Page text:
(WASHINGTON) -- As was the case with Rep. Paul Ryan’s official GOP response to the State of the Union address on Tuesday, the Republican strategy for pushing back against President Obama’s call for new “investments” appears to be to get the American people to swallow a bitter reality pill.
“If you really want to talk about what the Sputnik moment is,” House Speaker John Boehner said on CNN’s Parker Spitzer Wednesday night, referring to a line in Obama’s speech, "it’s the fact that we're broke. And the American people know we're broke.”
In his interview with Kathleen Parker, Speaker Boehner went on to criticize Obama for not talking enough about “cutting spending and getting our debt under control” and said Congress should consider “an array of possible solutions” to do so.
One of the solutions that Boehner wants to keep on the table is making cuts to Social Security, although he acknowledged that he spoke too soon when he previously suggested raising the retirement age.
"I made a mistake when I did that because I think having the conversation about how big the problem is the first step," he said last night.
President Obama, meanwhile, echoed many of the same themes from his speech while visiting an energy company in Manitowoc, Wisc. There, he reiterated his commitment to “make sure 80 percent of America’s electricity comes from clean energy sources by 2035.”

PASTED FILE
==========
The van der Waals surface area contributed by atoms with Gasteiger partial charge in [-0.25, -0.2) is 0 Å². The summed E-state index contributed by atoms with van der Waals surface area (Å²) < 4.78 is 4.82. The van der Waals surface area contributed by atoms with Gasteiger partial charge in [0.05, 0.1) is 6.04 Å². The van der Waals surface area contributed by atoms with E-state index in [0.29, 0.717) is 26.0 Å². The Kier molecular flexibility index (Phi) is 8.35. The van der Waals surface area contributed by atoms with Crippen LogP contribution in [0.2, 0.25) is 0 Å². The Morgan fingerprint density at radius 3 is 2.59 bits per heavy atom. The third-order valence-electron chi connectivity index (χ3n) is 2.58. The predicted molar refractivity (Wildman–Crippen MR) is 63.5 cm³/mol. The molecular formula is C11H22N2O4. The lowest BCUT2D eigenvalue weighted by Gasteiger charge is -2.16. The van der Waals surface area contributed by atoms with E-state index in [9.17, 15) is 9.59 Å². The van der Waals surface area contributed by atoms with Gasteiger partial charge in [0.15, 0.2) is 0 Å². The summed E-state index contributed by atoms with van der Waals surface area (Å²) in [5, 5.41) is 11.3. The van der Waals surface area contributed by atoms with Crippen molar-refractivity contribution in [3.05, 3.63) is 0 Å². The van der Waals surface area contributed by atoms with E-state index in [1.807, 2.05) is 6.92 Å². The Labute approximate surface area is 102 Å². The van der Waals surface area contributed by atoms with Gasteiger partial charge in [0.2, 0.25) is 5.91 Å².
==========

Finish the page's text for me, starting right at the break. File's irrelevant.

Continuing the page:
“I came here to Manitowoc to glimpse that future,” Obama said.
Thursday, he will continue his sales pitch with an interview streamed live on YouTube beginning at 2:30 p.m. He’ll answer questions submitted online by Americans.
We wonder if he will get any questions about Sarah Palin’s response to the State of the Union, which she delivered in an interview on Fox News last night as well as in a Facebook post.
“Americans are growing impatient with a White House that still just doesn’t get it,” Palin wrote on Facebook. “The President proves he doesn’t understand that the biggest challenge facing our economy is today’s runaway debt when he states we want to make sure ‘we don’t get buried under a mountain a debt.’ That’s the problem! We are buried under Mt. McKinley-sized debt.”
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